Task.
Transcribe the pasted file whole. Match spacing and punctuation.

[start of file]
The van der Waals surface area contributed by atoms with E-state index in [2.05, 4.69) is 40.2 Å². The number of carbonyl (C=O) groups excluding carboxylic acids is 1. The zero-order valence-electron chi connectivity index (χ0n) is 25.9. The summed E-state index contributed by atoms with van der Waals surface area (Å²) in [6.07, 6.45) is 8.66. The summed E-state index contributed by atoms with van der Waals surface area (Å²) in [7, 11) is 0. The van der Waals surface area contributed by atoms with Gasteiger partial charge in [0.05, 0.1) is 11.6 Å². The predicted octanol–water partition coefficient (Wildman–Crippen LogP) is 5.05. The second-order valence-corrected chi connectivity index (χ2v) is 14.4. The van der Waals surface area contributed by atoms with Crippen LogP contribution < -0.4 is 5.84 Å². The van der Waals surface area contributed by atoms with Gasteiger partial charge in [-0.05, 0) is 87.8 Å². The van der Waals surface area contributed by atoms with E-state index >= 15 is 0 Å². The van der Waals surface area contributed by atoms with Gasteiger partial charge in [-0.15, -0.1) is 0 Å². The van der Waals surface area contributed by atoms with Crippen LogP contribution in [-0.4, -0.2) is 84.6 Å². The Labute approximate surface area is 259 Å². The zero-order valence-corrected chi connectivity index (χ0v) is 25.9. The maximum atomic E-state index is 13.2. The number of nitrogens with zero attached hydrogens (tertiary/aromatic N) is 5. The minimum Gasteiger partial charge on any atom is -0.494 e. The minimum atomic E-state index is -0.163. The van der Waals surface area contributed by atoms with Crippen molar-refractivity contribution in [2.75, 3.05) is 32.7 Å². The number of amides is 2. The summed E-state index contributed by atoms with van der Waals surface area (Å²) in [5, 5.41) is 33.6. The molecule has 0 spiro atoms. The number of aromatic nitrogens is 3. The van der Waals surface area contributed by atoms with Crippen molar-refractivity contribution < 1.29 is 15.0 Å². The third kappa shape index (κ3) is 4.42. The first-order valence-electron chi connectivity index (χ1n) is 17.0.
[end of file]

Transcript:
The van der Waals surface area contributed by atoms with E-state index in [2.05, 4.69) is 40.2 Å². The number of carbonyl (C=O) groups excluding carboxylic acids is 1. The zero-order valence-electron chi connectivity index (χ0n) is 25.9. The summed E-state index contributed by atoms with van der Waals surface area (Å²) in [6.07, 6.45) is 8.66. The summed E-state index contributed by atoms with van der Waals surface area (Å²) in [7, 11) is 0. The van der Waals surface area contributed by atoms with Gasteiger partial charge in [0.05, 0.1) is 11.6 Å². The predicted octanol–water partition coefficient (Wildman–Crippen LogP) is 5.05. The second-order valence-corrected chi connectivity index (χ2v) is 14.4. The van der Waals surface area contributed by atoms with Crippen LogP contribution < -0.4 is 5.84 Å². The van der Waals surface area contributed by atoms with Gasteiger partial charge in [-0.05, 0) is 87.8 Å². The van der Waals surface area contributed by atoms with E-state index >= 15 is 0 Å². The van der Waals surface area contributed by atoms with Gasteiger partial charge in [-0.15, -0.1) is 0 Å². The van der Waals surface area contributed by atoms with Crippen LogP contribution in [-0.4, -0.2) is 84.6 Å². The Labute approximate surface area is 259 Å². The zero-order valence-corrected chi connectivity index (χ0v) is 25.9. The maximum atomic E-state index is 13.2. The number of nitrogens with zero attached hydrogens (tertiary/aromatic N) is 5. The minimum Gasteiger partial charge on any atom is -0.494 e. The minimum atomic E-state index is -0.163. The van der Waals surface area contributed by atoms with Crippen molar-refractivity contribution in [2.75, 3.05) is 32.7 Å². The number of amides is 2. The summed E-state index contributed by atoms with van der Waals surface area (Å²) in [5, 5.41) is 33.6. The molecule has 0 spiro atoms. The number of aromatic nitrogens is 3. The van der Waals surface area contributed by atoms with Crippen molar-refractivity contribution < 1.29 is 15.0 Å². The third kappa shape index (κ3) is 4.42. The first-order valence-electron chi connectivity index (χ1n) is 17.0.